The government’s ban on charging ground rent on leases will come into force on 30th June 2022 across England and Wales.
Landlords will be banned from charging ground rents to future leaseholders, while offenders could be fined between £500 and £30,000.
The government urged anyone preparing to sign a new lease in the next two months to speak to their freeholder to make sure the ground rent rate reflects the upcoming changes. The government said in some situations no clear service was provided in return for the money.
Ground rents have long been controversial, as in some cases costs have doubled every 10 years to the point where leaseholders have struggled to sell their properties.
Lord Stephen Greenhalgh, leasehold minister, said: “This is an important milestone in our work to fix the leasehold system and to level up home ownership.
“Abolishing these unreasonable costs will make the dream of home ownership a more affordable reality for the next generation of home buyers.
“I welcome the move from many landlords who have already set ground rent on their new leases to zero and I urge others to follow suit ahead of this becoming law.”
These measures form part of the Leasehold Reform Bill, which was granted royal assent in February.
Some existing leaseholders will continue paying ground rents, though many have had their leases changed so ground rent no longer escalates.
Timothy Douglas, policy and campaigns manager for Propertymark, said: “These unfair and restrictive charges levied on leasehold homeowners have in some cases been allowed to become a cash-cow and abolishing them has been a long time coming.
“Propertymark has been a strong campaigner on this issue and it was our investigation in 2018 that helped bring the scale of it to light for the first time, revealing the impact it was having on the housing market as leasehold homeowners struggled to improve or sell their properties as a result.
“These changes only legally restrict ground rents on new leases, so we hope they are a catalyst for further reform by the housebuilding sector itself and the UK Government that will release the estimated over one million existing homeowners who remain locked into these agreements.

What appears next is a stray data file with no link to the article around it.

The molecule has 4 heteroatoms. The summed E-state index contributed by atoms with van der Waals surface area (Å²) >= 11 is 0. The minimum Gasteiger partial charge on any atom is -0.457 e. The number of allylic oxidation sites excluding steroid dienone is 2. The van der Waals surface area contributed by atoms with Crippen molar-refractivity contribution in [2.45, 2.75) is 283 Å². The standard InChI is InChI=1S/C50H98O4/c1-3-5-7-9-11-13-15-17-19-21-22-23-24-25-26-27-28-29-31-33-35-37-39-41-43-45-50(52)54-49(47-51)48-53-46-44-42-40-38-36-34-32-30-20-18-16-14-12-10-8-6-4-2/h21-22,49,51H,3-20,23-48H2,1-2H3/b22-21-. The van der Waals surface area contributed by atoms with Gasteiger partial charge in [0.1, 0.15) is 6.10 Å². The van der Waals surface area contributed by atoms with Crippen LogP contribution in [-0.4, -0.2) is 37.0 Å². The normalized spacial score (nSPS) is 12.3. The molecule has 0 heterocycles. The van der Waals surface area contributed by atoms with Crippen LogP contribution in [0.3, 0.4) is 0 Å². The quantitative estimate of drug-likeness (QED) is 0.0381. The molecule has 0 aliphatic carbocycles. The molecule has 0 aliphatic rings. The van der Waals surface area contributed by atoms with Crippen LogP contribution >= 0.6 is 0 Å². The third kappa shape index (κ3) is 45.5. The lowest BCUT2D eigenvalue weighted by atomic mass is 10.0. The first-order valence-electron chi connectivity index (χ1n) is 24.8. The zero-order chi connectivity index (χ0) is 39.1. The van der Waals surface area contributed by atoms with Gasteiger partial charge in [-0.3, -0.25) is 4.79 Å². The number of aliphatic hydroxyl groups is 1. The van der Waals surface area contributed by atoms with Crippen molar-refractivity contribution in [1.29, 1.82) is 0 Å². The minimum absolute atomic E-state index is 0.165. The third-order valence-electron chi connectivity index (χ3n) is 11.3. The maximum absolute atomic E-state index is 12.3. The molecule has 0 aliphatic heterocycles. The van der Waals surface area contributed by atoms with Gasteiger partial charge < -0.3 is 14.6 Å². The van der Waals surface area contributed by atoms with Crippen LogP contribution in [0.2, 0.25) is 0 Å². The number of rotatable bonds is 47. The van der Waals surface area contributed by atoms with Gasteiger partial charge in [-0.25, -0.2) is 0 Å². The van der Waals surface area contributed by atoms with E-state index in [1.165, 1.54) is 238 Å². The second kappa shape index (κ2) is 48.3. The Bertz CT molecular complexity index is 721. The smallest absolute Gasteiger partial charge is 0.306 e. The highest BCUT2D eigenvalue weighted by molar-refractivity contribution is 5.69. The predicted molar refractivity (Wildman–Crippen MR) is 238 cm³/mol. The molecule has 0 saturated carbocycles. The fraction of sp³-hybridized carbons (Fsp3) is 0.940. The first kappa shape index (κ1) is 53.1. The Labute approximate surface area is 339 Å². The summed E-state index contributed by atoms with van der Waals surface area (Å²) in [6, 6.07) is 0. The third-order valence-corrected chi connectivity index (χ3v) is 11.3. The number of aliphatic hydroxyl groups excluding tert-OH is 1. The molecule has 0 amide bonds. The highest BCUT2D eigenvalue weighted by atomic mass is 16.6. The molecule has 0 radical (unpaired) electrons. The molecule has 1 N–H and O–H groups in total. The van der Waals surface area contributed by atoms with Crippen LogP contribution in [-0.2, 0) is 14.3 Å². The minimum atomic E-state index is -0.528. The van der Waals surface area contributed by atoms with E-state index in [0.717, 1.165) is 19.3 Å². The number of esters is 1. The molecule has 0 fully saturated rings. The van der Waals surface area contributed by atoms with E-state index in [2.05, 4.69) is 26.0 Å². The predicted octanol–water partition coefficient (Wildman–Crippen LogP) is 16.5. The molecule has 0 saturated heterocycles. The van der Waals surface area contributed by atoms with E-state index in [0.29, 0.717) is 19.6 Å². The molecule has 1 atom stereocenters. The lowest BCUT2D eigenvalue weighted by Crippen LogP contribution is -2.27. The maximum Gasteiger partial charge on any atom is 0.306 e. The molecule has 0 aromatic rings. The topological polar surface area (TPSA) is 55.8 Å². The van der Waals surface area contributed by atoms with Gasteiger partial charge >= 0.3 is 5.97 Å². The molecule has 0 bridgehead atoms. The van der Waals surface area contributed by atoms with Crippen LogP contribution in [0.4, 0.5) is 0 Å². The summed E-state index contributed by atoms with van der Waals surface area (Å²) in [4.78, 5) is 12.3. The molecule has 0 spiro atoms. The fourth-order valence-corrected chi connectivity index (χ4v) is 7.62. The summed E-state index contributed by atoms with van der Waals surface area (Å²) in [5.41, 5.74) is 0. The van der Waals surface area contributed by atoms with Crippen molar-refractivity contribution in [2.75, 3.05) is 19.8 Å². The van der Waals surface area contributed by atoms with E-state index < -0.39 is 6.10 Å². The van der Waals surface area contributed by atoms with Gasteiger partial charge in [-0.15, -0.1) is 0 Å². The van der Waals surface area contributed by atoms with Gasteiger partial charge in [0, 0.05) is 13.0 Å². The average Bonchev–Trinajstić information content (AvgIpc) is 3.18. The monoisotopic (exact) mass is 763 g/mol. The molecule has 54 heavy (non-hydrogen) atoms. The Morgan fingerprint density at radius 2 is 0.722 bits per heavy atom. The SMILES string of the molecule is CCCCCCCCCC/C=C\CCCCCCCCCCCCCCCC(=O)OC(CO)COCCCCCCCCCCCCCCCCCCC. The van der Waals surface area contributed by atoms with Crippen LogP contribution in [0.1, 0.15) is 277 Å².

“Agents should be ready to understand the implications and the material information they need to provide to consumers when these properties come on the market from 30 June onwards.”
The government is consulting on replacing the ground rent system with commonhold. This is where all leaseholders in a block own a share of the buildings freehold and manage its maintenance themselves.
Mary-Anne Bowring, group managing director at Ringley, said: “Clauses in long leases which permit ground rents to compound over time is an onerous and wildly outdated industry practice.
“Levelling the playing field for new leaseholders by tidying up archaic principles of property law is welcome, but we should not overlook that this has no retrospective application, creating a two-track system between those who will continue to shoulder the burden, and future leaseholders in the right place, at the right time.
“Ground rents remain an important pillar in the professional management of long leases, ensuring that homes remain fit for purpose throughout their lifecycle – a benchmark which leaseholder controlled entities sometimes fall short on.
“Without investment income as an incentive Freeholders may resort to increasing event fees and insurance commissions – losing this asset class going forward may further fuel investment into UK the living sector including BTR. The government should be mindful not to discount the effectiveness of ground rents when fairly set and agreed.”
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